DEAR ABBY: We were invited to spend Thanksgiving with our son and daughter-in-law -- a three-day drive for us, but we were eager to spend time with family and see our grandchildren.
We make it a point to keep our visits short. They are busy young people with lots to do. We take them all out to dinner at least once during our visit, and offer to help wherever needed.
However, our daughter-in-law remained cool and distant. It made us feel we weren't a part of their family. She kept herself occupied reading books or sewing, or she would go into their bedroom and close the door and we wouldn't see her again until morning. Her behavior made us feel we were unwelcome and in the way.
Abby, we could use some pointers on what to do -- and what not to do -- while visiting our married children. Please help. -- PUZZLED MOTHER-IN-LAW
DEAR PUZZLED: You appear to be gracious people. I'm not sure the problem is yours, and giving you any pointers seems beside the point. If she usually behaves that way during your visits, your daughter-in-law may have insecurity or self-esteem issues that make it difficult for her to entertain houseguests, or she could simply be a "loner." Whatever her reasons, you're overdue for a private talk with your son to help you understand what's really going on.
DEAR ABBY: My fiance and I are being married next summer. We have asked my niece and nephew, who will both be teen-agers, to be in the wedding. They were delighted.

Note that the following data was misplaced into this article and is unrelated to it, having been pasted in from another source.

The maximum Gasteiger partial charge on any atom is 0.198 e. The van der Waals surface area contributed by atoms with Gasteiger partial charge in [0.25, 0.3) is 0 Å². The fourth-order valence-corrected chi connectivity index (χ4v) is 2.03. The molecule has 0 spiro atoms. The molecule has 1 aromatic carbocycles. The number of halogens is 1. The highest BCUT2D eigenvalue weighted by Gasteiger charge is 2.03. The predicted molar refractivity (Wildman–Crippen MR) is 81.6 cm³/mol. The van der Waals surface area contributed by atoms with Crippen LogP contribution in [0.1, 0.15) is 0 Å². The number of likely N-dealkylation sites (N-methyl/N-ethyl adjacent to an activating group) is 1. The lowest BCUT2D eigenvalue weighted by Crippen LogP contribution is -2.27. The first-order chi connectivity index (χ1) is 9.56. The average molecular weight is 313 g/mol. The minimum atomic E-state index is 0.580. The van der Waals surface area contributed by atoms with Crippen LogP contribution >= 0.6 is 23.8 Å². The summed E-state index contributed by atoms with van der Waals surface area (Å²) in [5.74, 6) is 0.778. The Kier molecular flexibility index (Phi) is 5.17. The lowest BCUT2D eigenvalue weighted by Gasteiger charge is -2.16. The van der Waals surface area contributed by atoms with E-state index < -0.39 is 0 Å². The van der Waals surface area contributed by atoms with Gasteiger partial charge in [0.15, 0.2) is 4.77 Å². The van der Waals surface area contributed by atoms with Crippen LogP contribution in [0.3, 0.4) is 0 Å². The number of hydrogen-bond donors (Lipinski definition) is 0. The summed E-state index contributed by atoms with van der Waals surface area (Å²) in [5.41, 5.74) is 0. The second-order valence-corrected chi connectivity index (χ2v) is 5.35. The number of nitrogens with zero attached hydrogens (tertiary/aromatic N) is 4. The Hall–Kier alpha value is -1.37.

The problem is that they live out of town with their mother, "Rosie." Their father (my brother) lives in the same city.
In the past when my parents wanted to see the children, transportation would have to be provided to get them here. Rosie didn't want the children to fly, so Mom and Dad had to drive both ways. My brother helped with transportation when he could, but it was mostly up to my parents to provide it.
My fiance doesn't want Rosie at the wedding. I have no strong feelings one way or the other. What would be the right thing to do? -- CONFUSED BRIDE-TO-BE
DEAR BRIDE: You should not be obligated to invite Rosie, particularly in light of the fact that your fiance would prefer she not attend. If your brother is attending the wedding, he should provide transportation for his children.
DEAR ABBY: May I respond to "Happy Grandmother, Dallas," the grandma of an adopted baby girl, who paid tribute to the courageous sacrifice made by the child's birth mother?
I cried when I read her letter. Her kind, loving words touched me and helped to heal a part of me that has been empty and aching. You see, I recently celebrated the 10th birthday of my son, whom I placed for adoption.
Abby, there are many women like me -- women who are grieving quietly -- wondering every day if what we did was the right thing. Just one small "thank you," even if it was not meant specifically for me, makes me smile and puts a new spring in my step. That's exactly what "Grandma's" letter did for me, and I want to express my thanks. -- SMILING IN THE CAROLINAS
DEAR SMILING: I'm pleased that you found that letter comforting. You -- and all birth mothers who have given up their children -- deserve a star in your crown for having made the most unselfish (and painful) decision a parent can make.
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